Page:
Always Look On The Bright Side
Bush's Iraq adventure has killed more than 4,000 American and British soldiers, and hundreds of thousands of Iraqis. It has displaced millions, and left the Iraqi economy and Iraqi society in a shambles. It will wind up costing the American economy more than $1 trillion in direct cost, opportunity cost, interest on debt, and long term costs like treatment for wounded soldiers.
But in honor of Bush's half-glass-full spirit, I think we should look on the bright side: medical researchers are discovering a lot about prosthetic limbs, traumatic brain injuries, and post traumatic stress disorder. The latest discovery is that PTSD physically scars the brain:
At a recent conference for some of the area's leading neurologists, San Francisco physicist Norbert Schuff captured his colleagues' attention when he presented colorful brain images of U.S. soldiers who had returned from Iraq and Afghanistan and were diagnosed with post-traumatic stress disorder.So not every aspect of the Bush presidency has been negative. Just look at what he's doing for neurological science!
The yellow areas, Schuff explained during his presentation at the city's Veterans Affairs Medical Center, showed where the hippocampus, which plays major roles in short-term memory and emotions, had atrophied. The red swatches marked hyperfusion - increased blood flow - in the prefrontal cortex, the region responsible for conflict resolution and decision-making. Compared with a soldier without the affliction, the PTSD brain had lost 5 to 10 percent of its gray matter volume, indicating yet more neuron damage.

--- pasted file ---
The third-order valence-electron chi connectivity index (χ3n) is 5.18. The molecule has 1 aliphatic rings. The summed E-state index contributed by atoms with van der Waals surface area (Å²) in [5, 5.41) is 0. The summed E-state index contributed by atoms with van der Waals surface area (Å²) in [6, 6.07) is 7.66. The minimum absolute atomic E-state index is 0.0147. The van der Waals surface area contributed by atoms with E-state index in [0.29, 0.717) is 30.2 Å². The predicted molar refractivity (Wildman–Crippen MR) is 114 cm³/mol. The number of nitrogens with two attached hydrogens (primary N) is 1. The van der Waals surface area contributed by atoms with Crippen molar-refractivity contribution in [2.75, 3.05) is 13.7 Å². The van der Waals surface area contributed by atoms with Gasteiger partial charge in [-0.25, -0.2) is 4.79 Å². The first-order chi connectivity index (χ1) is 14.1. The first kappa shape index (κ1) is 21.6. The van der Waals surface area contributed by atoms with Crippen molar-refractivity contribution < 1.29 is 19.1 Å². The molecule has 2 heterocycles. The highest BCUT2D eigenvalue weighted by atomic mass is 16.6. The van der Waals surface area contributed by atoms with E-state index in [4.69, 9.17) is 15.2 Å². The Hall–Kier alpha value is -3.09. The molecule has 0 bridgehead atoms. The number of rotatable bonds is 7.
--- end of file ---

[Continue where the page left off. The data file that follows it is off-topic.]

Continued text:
Schuff's research is at the forefront of a bold push by the Department of Defense to address PTSD, the psychological disorder that will haunt an estimated 30 percent of the veterans returning from the current two wars, according to the Pentagon. Forty thousand veterans from Iraq and Afghanistan, Pentagon officials say, have already been diagnosed with PTSD, which is defined as an anxiety disorder triggered by exposure to traumatic events; symptoms can include nightmares, flashbacks and panic attacks.
Left untreated, clinicians say, patients with PTSD are more likely to engage in anti-social behaviors such as alcohol and drug abuse. The disorder, neurologists are now learning, can also lead to long-term maladies, such as Alzheimer's and dementia.
(cross posted at Liberal Avenger and appletree)